On food, information and metaphors

I have been wrestling with a gnawing sense of uneasiness, whenever I ponder over "Information is Food" metaphor. Everyday, as I take my routine stroll down the manicured, digital gardens of the web, I often see this metaphor gaining currency among bloggers and writers, spawning book titles such as The Information Diet: A case for conscious consumption, curated knowledge lists such as Brain pickingsBrain food,(which advertises itself as "a free weekly digest of nutritious brain food"), doctors pondering if food is information,and other adventurous  intellectual excursions. 

A major part of my unease arises from my experiments with food over the past few years, weaning from processed, industrialized food sources to healthy,natural alternatives. My biggest beta learning insight in these experiments has been the need to facilitate a real-time, direct conversation between my body and the food I eat, as opposed to relying on any external knowledge source or authority.  It's rather better to consult my body (and not mind) on food and nutrition matters than any nutritionist or dietitian or their books.  To use a familiar metaphor,to fix your car, is it not wiser to rather consult the manufacturer  instead of the local mechanic?

We can understand this insight better through what Michael Pollan calls as American Paradox: The more we worry about nutrition, the less healthy we seem to become. The more America obsesses with nutrition, through corporate sponsored hype cycles of nutritional and dietary fads, the more likely we are( yes, not just America, we are, thanks to globalization) to screw our health. Although he falls prey to the tried and tested American publishing formula by addressing the problem through rules and manifestos, his insight is indeed illuminating.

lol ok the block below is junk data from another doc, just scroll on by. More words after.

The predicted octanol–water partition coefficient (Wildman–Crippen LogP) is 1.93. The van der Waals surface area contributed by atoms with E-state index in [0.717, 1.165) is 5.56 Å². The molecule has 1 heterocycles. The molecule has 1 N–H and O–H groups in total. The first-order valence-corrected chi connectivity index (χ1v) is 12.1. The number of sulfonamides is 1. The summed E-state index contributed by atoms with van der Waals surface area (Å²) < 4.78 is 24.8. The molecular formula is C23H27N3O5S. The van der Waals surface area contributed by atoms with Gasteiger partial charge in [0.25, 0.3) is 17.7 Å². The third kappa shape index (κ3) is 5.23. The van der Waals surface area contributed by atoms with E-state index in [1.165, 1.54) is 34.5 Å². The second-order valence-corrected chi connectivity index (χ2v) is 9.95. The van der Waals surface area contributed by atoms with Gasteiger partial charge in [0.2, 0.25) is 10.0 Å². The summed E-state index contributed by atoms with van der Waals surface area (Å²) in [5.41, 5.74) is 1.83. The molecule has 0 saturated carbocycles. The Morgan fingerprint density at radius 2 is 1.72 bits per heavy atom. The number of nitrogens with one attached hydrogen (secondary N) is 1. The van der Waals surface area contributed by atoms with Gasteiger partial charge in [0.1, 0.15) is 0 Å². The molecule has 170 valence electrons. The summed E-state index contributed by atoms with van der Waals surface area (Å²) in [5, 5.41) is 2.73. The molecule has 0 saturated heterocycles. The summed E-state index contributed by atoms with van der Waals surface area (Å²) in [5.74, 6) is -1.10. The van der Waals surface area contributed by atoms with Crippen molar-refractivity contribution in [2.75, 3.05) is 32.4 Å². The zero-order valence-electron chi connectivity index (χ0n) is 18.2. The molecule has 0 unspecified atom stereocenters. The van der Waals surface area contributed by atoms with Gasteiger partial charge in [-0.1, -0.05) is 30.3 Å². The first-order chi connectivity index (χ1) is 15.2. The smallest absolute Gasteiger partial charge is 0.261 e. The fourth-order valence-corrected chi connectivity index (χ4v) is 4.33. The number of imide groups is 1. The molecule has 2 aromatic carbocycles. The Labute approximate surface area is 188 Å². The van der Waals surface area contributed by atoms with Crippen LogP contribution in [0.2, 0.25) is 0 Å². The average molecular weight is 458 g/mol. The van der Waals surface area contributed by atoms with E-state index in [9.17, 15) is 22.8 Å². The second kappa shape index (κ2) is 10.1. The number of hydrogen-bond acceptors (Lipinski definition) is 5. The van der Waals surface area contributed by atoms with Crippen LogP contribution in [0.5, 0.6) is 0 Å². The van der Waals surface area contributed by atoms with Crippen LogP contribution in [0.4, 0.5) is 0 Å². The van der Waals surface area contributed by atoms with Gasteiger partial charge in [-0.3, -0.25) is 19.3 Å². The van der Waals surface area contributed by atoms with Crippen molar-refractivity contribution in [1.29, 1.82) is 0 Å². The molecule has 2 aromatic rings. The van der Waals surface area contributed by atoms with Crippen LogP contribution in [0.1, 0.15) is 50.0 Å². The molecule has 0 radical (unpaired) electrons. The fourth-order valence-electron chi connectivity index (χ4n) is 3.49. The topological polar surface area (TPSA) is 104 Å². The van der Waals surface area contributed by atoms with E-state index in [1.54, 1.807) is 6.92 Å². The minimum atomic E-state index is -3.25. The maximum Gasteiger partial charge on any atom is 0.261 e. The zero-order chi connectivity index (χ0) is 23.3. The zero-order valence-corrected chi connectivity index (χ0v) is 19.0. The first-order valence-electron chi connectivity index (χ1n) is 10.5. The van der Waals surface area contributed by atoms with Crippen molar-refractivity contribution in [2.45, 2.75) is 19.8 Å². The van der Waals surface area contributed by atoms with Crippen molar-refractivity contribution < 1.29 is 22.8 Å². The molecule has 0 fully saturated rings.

How does one consult the body on food matters? You experiment with various kinds of foods and see how the body reacts to it. As a wise man writes in Body: The Greatest Gadget
"If the body feels very agile, energetic and nice, that means the body is "happy". If the body feels lethargic and needs to be pumped with caffeine or nicotine to stay awake, the body is not happy"
However, practicing this insight is easier said than done. I find it extremely difficult, given my inherent conditioning, bequeathed from my years of schooling, to rely on experts/gurus for deciding on things which matter to my life and other pernicious habits accumulated from the modern world such as limitless distraction and relentless hunger for every form of stimulus. 

When I look at information through the lens of this insight, I wonder, through such metaphors, if we are perilously close to  inflicting the same damage to our minds which we are doing to our bodies. Although few might disagree, it's depressing to see how the American Paradox would translate for information: The more we worry about what we are doing to our minds, the less healthy it becomes. 

If it is deemed wise to consult our body for the food that we eat, how do we consult our mind for the information we consume, especially when the mind, as we know it, is an incorrigible liar, always dissatisfied with what is and always wants more?